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DAWN OF THE MIKE TOMLIN ERA
Peter King
August 23, 2007
THE STEELERS' NEXT CHAPTER BEGINS WITH A 35-YEAR-OLD WHO'S A NO-NONSENSE MOTIVATOR
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August 23, 2007

Dawn Of The Mike Tomlin Era

THE STEELERS' NEXT CHAPTER BEGINS WITH A 35-YEAR-OLD WHO'S A NO-NONSENSE MOTIVATOR

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The son of a single mom in newport news, Va., Tomlin loved to play football but wasn't heavily recruited as a receiver coming out of Denbigh High. At William & Mary he became a three-year starter—and an obnoxious chatterbox. By the time Sharper arrived in Tomlin's junior year, Tomlin and fellow wideout Terry Hammons were the sheriffs on the team; they abused the kid in practice, trying to prepare him to play at a top Division I-AA level early in his freshman year. "I'm going to run by you, young kid. You ready? You ready? Get ready!" Tomlin would say to Sharper. Then Tomlin would beat Sharper on the play as promised, toss the ball to secondary coach Russ Huesman and say, "Better find somebody to cover me, Coach." Finally, according to Sharper, Tomlin would jiggle and preen all the way back to the huddle.

A solid receiver (his career average of 25.5 yards per catch remains a school record) with middling speed, Tomlin worked out for the 1995 draft but had little hope of making an NFL team. That's when a William & Mary assistant, Dan Quinn, took a job at Virginia Military Institute and invited Tomlin to audition for the wide receivers coach's job. "I was on trial for one weekend of practices," says Tomlin, "and I was hooked. I had never really thought about being a coach, but I loved it." He spent one year at VMI (at a salary of $12,000), one at Memphis, two at Arkansas State and two at Cincinnati. The Bearcats ranked 111th nationally in pass defense in '98, but in Tomlin's first season they rose to 61st.

Dungy noticed. He needed a secondary coach on his Bucs staff in 2001 and wanted to break in a college assistant. Tomlin was the last man he interviewed. Dungy handed him a pair of shorts and a Bucs T-shirt and told him to meet defensive coordinator Monte Kiffin on the practice field. "I wanted to see how he coached, how he taught, his techniques," says Dungy. " Chuck Noll did the exact same thing to me before he hired me in Pittsburgh."

Tomlin showed how he would coach defenders to reroute receivers in Tampa's Cover Two scheme, how he would instruct cornerbacks to turn wideouts over to safeties in zone coverage, how he would teach safeties zone-blitz technique. Then the three watched some game tape together. "I didn't think I'd get [hired]," says Tomlin. "I figured it was just another job I'd lose out on because I was so young." Three days later, just before he was set to interview for an assistant's position at Notre Dame, Tampa Bay called: The job was his.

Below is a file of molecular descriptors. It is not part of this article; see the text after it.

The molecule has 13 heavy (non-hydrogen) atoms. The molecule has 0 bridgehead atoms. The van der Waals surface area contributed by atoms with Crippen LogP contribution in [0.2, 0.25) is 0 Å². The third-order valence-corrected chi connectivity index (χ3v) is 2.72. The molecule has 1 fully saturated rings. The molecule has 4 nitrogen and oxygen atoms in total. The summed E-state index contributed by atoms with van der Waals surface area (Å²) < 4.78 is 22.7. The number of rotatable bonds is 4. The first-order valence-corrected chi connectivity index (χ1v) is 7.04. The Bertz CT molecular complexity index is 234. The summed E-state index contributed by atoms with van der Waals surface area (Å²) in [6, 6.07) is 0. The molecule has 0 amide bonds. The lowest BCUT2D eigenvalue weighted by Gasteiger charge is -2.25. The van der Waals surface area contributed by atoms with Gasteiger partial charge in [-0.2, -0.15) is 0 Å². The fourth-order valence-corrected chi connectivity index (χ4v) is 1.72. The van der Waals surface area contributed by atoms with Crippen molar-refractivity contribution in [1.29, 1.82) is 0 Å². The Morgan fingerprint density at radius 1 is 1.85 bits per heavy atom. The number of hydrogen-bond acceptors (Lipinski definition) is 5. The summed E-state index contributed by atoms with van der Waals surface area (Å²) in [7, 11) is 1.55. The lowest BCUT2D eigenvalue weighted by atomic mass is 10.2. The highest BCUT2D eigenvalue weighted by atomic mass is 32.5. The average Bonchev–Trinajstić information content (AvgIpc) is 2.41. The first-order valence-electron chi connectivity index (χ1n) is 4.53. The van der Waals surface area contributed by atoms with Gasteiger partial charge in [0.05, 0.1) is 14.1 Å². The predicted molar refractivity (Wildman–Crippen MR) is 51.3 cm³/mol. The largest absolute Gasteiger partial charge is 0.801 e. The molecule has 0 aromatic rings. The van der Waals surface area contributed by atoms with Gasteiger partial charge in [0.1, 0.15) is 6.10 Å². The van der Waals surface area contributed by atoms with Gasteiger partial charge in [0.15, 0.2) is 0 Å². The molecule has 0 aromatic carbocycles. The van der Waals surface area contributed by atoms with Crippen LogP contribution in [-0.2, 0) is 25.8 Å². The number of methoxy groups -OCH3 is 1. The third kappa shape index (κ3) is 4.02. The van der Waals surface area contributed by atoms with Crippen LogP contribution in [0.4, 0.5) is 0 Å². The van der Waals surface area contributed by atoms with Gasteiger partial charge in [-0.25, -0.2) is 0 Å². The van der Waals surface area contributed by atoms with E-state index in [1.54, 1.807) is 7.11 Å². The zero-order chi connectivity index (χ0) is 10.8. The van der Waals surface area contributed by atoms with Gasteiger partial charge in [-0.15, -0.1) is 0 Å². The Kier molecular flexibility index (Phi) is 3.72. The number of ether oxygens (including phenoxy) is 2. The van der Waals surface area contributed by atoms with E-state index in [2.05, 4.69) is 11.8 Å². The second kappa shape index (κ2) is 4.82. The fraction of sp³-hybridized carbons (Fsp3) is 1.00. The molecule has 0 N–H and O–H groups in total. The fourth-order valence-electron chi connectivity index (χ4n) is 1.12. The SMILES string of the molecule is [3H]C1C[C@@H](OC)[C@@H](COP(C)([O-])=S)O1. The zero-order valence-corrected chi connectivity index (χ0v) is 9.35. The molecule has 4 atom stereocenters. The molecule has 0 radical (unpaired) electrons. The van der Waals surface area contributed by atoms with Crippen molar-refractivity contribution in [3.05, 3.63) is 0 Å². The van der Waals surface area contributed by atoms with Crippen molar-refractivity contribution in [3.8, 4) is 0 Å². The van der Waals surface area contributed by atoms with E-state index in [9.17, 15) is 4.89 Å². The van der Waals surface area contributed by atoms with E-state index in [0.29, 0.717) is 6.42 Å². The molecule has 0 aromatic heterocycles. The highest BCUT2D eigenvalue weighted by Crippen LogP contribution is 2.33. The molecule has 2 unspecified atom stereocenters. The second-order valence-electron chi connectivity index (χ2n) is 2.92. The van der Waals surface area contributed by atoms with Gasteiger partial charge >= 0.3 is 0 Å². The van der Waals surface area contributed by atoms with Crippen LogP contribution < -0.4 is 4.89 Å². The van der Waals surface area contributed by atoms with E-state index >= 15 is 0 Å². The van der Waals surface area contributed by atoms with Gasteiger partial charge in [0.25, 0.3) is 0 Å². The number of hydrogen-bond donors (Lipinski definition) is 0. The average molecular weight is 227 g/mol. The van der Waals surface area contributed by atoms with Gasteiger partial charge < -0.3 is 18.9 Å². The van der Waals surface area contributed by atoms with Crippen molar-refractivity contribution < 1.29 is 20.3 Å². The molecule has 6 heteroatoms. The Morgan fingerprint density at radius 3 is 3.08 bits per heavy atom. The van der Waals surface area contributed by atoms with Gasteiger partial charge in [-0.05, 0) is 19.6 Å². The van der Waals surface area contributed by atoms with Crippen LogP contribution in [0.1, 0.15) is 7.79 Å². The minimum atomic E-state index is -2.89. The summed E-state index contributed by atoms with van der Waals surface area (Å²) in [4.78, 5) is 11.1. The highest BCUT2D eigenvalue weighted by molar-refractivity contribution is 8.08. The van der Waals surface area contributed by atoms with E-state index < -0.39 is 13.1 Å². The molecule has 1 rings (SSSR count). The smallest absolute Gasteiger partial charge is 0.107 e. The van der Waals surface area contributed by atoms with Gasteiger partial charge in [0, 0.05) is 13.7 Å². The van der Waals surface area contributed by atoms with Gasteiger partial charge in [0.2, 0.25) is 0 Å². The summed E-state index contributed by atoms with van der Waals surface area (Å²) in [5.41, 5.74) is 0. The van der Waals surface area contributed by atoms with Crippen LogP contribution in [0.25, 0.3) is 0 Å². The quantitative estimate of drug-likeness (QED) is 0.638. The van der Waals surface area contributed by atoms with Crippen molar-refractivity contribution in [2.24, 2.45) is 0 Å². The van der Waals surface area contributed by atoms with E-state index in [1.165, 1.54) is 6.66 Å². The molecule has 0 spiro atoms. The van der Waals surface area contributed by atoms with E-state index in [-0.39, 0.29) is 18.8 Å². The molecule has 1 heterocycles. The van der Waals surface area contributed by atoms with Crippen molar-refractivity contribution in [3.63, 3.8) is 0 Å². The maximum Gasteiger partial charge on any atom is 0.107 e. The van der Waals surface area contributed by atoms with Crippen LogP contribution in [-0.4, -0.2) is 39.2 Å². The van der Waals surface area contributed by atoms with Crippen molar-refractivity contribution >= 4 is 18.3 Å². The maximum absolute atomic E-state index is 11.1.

The fact that Tomlin was 28 didn't bother Dungy, who was 26 when Noll named him Steelers secondary coach in 1982. And though Tomlin had only one year under Dungy, who was fired by the Bucs after 2001, the importance of being an even-tempered coach and teacher made an indelible mark. "Coaching under Tony was invaluable," he says. "He never rode the emotional roller coaster. I fed off his quiet strength."

That lesson came in handy last year in Minnesota. The Vikings' defense, ranked 21st in the NFL in '05, featured some players who were earning their millions but also had some underachievers. The first day he worked with the players, Tomlin told them that he didn't care about how many Pro Bowls they had or how much money they made. The players who showed him that they were the best would be the ones who played.

Nosetackle Pat Williams, who had a reputation for being hard to coach and a big talker, reported to training camp about 10 pounds overweight. Tomlin banished him to a side field, ordering Williams to run sprints during each practice until he was down to 325. It took five days.

At defensive meetings each day, Tomlin put two pages on the overhead projector. One was the Loaf Chart, which totaled the number of plays on which each of his players had dogged it during the previous practice. Tomlin preached accountability. The other sheet was called the News, which singled out players for mistakes such as jumping offside or dropping an interception or looking half-asleep. "I'm not telling a story," Tomlin would say. "I'm reporting the news."

"You definitely did not want to be in his newscast," cornerback Fred Smoot says. But midway through last season, he was. Eight games into the second year of a six-year, $34 million free-agent contract, Smoot was not playing well: no interceptions and just one pass breakup. Tomlin opened a midweek defensive meeting by saying, "We're going to have a change at cornerback. Cedric Griffin's going to replace Fred Smoot, and if Fred does not come and compete for the job, Cedric's going to be the corner the rest of the year."

Recalls Sharper, "The feeling in the room was, Wow! But Mike was so blunt, so honest, and he had said at the beginning of the year that that's the way it was going to be."

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